It’s My Party and I’ll Cry If I Want To
Setenta tres. Seventy-three. I bought a fancy chocolate cake yesterday at my favorite pasteleria. I’m invited to dinner at John and Carol’s house tonight. Nobody knows it’s my birthday and I ain’t telling.
But I’m taking my cake to share and will get great and secret pleasure from having a party when nobody else knows it’s my party.
Day on top of day, the years have a way of rolling past. Getting older doesn’t hold the same pizzazz and crackle for me that earliest years held. Remember the day you turned six? That was a real landmark.
Ten is another for me, and I’m not at all sure why. Twelve was a disappointment. Sixteen, for all the hype, was neither sweet nor remarkable. At twenty-one I was two weeks away from having a baby girl.
I have photos of myself when I was thirty-four in which I look to be an old, old woman in her sixties. Photos don’t lie. That was the emotionally most painful, lowest point of my life.
At thirty-eight, my photo shows a young woman who likes herself and has hope. I’d like to say every year got better but life holds too much variety and we all know that would be a lie.
Forty-nine was a blur. All I could think was ‘almost fifty’. When fifty came, I’d already lived the angst. A lot of foo-foo-rah for nothing. What is one more day?
Seventy-three I am and living a life I could never have dreamed at sixty-three. Fortunately, my body is relatively free from pain and that is a huge happiness factor, believe me; I’ve been in the other camp and I know the difference. Emotional pain is every bit as debilitating. When pain is present, celebrating the good stuff takes guts and a heaping helping of denial. My opinion.
Last week I met a woman from the near-by campground. She asked where I lived. I described the location. “Oh, you’re the garden. I walked by your place.” That’s as good a description as any I’ve heard. I’m the garden.
One of my red geraniums is so vividly red that it looks like liquid. I want to dip a paint brush into the flower and paint the world. This morning that cheeky squirrel ran over my naked feet as though I were not attached. Amaryllis, though only a few are yet to bloom, still stand tall in the garden, this their fourth month of show-off trumpets on stalks.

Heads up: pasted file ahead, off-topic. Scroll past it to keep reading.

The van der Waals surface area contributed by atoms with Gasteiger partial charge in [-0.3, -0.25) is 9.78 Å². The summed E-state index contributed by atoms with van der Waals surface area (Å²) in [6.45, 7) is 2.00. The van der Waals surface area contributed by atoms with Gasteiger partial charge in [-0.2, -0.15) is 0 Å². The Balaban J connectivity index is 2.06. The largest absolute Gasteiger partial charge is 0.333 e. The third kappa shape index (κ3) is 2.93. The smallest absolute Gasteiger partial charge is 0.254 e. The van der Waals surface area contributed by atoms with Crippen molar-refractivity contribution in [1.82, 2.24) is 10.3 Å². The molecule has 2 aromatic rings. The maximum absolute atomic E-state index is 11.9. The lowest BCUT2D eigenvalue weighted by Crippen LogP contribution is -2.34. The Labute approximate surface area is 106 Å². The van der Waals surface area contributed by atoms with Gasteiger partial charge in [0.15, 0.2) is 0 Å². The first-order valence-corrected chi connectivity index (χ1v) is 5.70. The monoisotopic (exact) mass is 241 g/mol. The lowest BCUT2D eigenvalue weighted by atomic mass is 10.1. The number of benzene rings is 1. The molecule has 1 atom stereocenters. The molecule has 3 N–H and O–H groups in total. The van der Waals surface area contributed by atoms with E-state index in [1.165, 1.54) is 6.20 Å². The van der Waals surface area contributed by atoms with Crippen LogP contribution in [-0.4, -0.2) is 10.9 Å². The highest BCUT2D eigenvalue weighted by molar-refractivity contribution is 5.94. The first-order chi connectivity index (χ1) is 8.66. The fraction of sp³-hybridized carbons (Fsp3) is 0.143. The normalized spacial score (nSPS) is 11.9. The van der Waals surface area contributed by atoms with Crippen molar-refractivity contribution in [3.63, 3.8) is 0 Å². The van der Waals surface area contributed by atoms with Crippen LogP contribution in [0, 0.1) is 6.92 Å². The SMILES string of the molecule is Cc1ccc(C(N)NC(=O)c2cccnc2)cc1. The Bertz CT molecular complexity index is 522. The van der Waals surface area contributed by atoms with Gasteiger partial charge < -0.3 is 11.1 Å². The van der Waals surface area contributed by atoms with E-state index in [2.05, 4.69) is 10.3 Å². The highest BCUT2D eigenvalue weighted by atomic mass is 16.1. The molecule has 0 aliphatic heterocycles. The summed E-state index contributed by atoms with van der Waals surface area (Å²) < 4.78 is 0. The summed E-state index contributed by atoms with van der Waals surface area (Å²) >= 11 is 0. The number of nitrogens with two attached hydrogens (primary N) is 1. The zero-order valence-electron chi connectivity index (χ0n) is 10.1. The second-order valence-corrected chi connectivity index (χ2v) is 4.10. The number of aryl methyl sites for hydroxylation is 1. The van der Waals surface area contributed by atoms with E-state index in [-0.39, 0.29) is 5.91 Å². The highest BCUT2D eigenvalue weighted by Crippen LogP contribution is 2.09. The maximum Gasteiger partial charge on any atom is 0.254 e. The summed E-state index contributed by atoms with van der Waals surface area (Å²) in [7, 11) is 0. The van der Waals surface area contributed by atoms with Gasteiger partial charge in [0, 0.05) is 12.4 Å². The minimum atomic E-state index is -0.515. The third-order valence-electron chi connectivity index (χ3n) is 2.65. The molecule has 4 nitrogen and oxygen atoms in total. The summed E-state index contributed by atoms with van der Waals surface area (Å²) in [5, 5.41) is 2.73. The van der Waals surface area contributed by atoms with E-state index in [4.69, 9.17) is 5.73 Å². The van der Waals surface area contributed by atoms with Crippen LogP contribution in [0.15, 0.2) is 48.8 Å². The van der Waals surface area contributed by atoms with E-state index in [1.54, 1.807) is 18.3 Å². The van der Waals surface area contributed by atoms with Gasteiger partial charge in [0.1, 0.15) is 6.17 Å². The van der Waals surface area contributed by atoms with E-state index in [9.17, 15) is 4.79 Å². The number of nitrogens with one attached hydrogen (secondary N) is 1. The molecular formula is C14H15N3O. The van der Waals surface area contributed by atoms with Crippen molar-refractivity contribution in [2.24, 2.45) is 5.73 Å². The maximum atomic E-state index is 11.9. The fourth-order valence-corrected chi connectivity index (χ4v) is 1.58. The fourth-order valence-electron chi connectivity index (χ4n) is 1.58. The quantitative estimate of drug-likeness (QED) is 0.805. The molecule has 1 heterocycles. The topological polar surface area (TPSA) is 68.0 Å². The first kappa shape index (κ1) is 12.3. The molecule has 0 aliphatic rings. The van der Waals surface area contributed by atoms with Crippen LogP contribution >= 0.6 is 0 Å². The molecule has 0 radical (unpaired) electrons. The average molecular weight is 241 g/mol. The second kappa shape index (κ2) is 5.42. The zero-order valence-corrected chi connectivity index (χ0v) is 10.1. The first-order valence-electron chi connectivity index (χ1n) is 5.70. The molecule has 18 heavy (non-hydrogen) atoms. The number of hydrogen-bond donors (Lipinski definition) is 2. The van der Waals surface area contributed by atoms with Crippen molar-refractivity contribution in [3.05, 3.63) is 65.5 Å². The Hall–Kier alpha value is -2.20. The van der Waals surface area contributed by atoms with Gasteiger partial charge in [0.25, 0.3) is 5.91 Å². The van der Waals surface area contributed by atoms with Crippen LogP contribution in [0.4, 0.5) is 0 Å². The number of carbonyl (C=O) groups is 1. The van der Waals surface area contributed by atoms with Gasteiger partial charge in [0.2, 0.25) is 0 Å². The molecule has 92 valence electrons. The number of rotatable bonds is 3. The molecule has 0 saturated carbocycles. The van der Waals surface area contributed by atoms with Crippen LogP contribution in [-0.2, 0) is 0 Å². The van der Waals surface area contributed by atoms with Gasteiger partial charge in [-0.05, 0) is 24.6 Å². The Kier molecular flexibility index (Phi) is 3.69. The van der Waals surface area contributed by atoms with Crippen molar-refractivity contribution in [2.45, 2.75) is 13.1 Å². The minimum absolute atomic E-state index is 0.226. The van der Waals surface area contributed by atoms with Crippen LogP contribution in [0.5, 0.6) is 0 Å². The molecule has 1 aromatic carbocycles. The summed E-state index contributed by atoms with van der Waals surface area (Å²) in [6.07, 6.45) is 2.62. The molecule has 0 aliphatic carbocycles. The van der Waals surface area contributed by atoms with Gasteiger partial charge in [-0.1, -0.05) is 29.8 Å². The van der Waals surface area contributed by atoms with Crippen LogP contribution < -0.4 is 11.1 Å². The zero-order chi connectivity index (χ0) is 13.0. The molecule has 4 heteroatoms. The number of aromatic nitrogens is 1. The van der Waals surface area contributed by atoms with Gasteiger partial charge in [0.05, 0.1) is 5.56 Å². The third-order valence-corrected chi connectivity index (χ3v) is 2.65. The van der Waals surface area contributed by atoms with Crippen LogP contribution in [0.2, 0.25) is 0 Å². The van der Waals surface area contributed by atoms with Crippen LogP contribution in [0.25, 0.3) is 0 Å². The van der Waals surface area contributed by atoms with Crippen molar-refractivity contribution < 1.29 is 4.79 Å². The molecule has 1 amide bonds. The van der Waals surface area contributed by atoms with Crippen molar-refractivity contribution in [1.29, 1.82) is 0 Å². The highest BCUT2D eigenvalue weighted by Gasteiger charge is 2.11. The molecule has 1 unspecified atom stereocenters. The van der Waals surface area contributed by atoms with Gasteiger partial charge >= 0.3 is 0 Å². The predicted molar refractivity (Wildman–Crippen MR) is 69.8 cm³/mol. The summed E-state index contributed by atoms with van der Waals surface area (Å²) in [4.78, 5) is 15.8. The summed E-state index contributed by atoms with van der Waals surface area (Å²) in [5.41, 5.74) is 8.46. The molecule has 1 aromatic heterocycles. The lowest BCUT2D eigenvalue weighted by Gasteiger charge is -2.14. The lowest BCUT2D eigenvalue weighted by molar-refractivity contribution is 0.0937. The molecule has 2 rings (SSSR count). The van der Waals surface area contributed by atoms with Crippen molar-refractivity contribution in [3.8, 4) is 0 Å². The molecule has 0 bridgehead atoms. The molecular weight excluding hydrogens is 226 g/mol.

Magnolia, jasmine and roses mingle their scent with a purple flower that has a cinnamon-like tang. Every day I see something new. A tiny seed settled onto my palm, a gift from the wind, propelled by a feathery plume. I’ve no clue what it is; a mystery seed bearing life.
My five-dead-trees are in full leaf. Again, this year, I insisted, “They are dead. Look, twigs are dry and brittle.”
“No, just wait. They will leaf in March, remember,” Leo said to me. I shook my head, negating the possibility. I am wrong. Buds in March. Leaves in April. Flowers in May. Is that a kind of birthday?
Seventy-three. Tonight I eat dinner with friends. I share my chocolate cake. Next week Steve and Theresa from Washington will arrive to visit. The dead trees might be in flower while they are here. I can hope. Leo shakes his head, “May.”
No matter. Have you ever seen a mother-in-law-tongue in bloom—beautiful yellow flowers on a tall stalk? Jade and asparagus ferns are flowering. There is no shortage of beauty.
Leslie Gore sang her song of tears at her party and I can cry at mine if I want, but maybe, instead of tears, I’ll have my cake and eat it too.
HDN: Looking out my back door
April 12, 2018__________________________________________________________________________________________________________________________________________________________________